2017.10.20 Badji
Chris Humphreys-USA TODAY Sports

Dominique Badji emerges as bright spot in Colorado Rapids' 2017 season

For all of the Colorado Rapids’ poor form, tough luck and disappointing results in 2017, they’ve had at least on bright spot on their roster.

Forward Dominique Badji has thrived during Colorado’s step-back season, leading the team and setting career-highs with nine goals and six assists in 32 regular season appearances. He’s emerged as a threat up top for a Rapids team that hasn’t given him much help in the attack – outside of Badji, Colorado have scored just 22 goals in 33 games this year.

“It’s been good, but honestly, I think I did leave a lot of goals on the table this year,” Badji told MLSsoccer.com. “I think I could’ve scored more goals, but every year I just want to get better and score more goals. I did that this year and I want to carry that on for every year to come.”

Those statements were a prime example of Badji’s competitive nature; he finds little consolation for his team’s rough season in his own individual statistics.

“As a team, it wasn’t a season that we’re very proud of,” he continued. “But there’s definitely a couple of things we can take away from it, to learn on, to build on for next season.”

Now approaching the end of his third season, Badji can speak from experience. The Senegalese striker has improved his offensive production year upon year, and it’s earned high praise from interim head coach Steve Cooke.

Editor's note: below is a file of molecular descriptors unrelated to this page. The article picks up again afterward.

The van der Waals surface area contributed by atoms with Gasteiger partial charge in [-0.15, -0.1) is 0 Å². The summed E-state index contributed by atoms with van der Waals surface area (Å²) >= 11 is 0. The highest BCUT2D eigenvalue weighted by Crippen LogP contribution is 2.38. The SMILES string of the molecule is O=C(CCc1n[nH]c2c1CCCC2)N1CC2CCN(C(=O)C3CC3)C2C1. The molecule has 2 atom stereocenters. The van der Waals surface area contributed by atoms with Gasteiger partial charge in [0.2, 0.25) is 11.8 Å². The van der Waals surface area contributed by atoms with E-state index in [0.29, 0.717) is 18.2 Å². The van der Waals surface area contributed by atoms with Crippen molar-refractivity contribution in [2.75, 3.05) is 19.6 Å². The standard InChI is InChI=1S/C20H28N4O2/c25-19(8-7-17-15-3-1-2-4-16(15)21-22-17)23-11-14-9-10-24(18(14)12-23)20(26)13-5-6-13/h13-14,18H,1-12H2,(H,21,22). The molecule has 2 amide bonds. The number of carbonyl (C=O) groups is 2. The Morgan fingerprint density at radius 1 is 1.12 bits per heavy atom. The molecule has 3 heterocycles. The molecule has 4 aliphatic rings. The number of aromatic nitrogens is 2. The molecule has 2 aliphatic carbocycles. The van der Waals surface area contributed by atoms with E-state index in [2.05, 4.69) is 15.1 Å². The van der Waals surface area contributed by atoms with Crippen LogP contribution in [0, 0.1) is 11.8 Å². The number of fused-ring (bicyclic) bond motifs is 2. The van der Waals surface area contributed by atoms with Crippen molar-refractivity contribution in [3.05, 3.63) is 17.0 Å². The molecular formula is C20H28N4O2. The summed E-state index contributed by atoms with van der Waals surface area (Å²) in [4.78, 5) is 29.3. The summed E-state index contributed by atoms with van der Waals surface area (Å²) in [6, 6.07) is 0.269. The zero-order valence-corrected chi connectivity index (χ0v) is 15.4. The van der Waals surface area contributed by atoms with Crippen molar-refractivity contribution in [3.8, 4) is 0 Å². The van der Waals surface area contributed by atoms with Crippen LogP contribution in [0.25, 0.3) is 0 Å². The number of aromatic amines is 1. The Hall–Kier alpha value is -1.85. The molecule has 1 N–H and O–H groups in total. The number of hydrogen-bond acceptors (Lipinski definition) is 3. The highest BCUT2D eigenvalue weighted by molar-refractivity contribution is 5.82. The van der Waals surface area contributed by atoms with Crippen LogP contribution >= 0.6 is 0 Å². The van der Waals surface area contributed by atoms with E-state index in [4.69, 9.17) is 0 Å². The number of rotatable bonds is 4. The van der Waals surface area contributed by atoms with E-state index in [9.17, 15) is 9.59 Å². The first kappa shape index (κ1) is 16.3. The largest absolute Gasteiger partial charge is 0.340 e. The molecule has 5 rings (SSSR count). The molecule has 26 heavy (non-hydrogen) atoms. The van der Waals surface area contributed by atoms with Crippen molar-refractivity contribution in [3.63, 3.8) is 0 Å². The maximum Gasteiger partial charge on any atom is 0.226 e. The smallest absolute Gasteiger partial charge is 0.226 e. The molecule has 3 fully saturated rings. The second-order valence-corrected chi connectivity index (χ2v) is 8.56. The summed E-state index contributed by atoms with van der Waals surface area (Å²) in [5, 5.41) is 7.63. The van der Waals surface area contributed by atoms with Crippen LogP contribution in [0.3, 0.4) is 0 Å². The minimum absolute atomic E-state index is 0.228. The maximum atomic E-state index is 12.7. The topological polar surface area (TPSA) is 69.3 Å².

Nevertheless, Badji knows he wouldn’t be in the position he’s in today without the strong support of family, friends and coaches along the way.

His soccer journey first began with the strong support of his family and his African upbringing. Born in Senegal, Badji spent his childhood in Tanzania and Zimbabwe, scrapping his way through the pickup games that would form in the streets, his younger brother Charles often in tow.

“We didn’t have it easy growing up, so everything that we’ve gotten we had to fight for,” Badji said. “It’s in our DNA.”

Soccer was also in their DNA. Their father, Daniel, played for Senegal at the youth levels as well as Senegalese club ASC Diaraf as an attacking midfielder before his career was ended by a knee injury.

“I still talk to my dad after every game,” said Badji. “He’s my harshest critic, honestly. Every game he watches, he’s breaking it down, and what he says is usually right.”

After his soccer career ended, Badji’s father embarked on a career as a French teacher and translator for the Peace Corps, which later led to a move to the United States.

In the US, Dominique was introduced to organized soccer for the first time at the age of 15. With his raw talent, he excelled enough to earn a scholarship to Boston University.

At BU, the bright-eyed freshman would meet a future friend and Rapids coworker who’d become both a rival and close friend. In 2011, current Rapids PR & media relations manager Diego Garcia was an upperclassman starting forward on the school’s soccer team. He and Badji would battle for a starting spot, with Badji eventually beating out the older Garcia. The freshman went on to lead the Terriers with five goals and three assists on his way to earn America East Conference Rookie of the Year honors.